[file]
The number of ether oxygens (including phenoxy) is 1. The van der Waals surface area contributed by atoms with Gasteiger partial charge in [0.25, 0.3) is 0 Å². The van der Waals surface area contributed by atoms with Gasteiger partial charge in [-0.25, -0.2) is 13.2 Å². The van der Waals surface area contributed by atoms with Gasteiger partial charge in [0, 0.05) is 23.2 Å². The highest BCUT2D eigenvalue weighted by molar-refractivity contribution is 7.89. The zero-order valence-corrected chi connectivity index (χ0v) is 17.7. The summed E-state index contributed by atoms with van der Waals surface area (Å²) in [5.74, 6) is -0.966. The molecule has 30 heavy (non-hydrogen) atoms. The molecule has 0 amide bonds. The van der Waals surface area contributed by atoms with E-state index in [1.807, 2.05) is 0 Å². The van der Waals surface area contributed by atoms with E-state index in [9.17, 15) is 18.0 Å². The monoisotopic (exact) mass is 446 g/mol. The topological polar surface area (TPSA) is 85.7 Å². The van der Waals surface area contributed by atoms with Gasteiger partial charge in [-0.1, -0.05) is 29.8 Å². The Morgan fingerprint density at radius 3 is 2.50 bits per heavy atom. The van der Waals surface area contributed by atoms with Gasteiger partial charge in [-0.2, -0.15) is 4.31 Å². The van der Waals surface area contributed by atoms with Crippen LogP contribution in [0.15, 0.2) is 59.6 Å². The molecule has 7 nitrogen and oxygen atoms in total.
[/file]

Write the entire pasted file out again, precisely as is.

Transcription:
The number of ether oxygens (including phenoxy) is 1. The van der Waals surface area contributed by atoms with Gasteiger partial charge in [0.25, 0.3) is 0 Å². The van der Waals surface area contributed by atoms with Gasteiger partial charge in [-0.25, -0.2) is 13.2 Å². The van der Waals surface area contributed by atoms with Gasteiger partial charge in [0, 0.05) is 23.2 Å². The highest BCUT2D eigenvalue weighted by molar-refractivity contribution is 7.89. The zero-order valence-corrected chi connectivity index (χ0v) is 17.7. The summed E-state index contributed by atoms with van der Waals surface area (Å²) in [5.74, 6) is -0.966. The molecule has 30 heavy (non-hydrogen) atoms. The molecule has 0 amide bonds. The van der Waals surface area contributed by atoms with E-state index in [1.807, 2.05) is 0 Å². The van der Waals surface area contributed by atoms with E-state index in [9.17, 15) is 18.0 Å². The monoisotopic (exact) mass is 446 g/mol. The topological polar surface area (TPSA) is 85.7 Å². The van der Waals surface area contributed by atoms with Gasteiger partial charge in [-0.1, -0.05) is 29.8 Å². The Morgan fingerprint density at radius 3 is 2.50 bits per heavy atom. The van der Waals surface area contributed by atoms with Gasteiger partial charge in [-0.2, -0.15) is 4.31 Å². The van der Waals surface area contributed by atoms with Crippen LogP contribution in [0.15, 0.2) is 59.6 Å². The molecule has 7 nitrogen and oxygen atoms in total.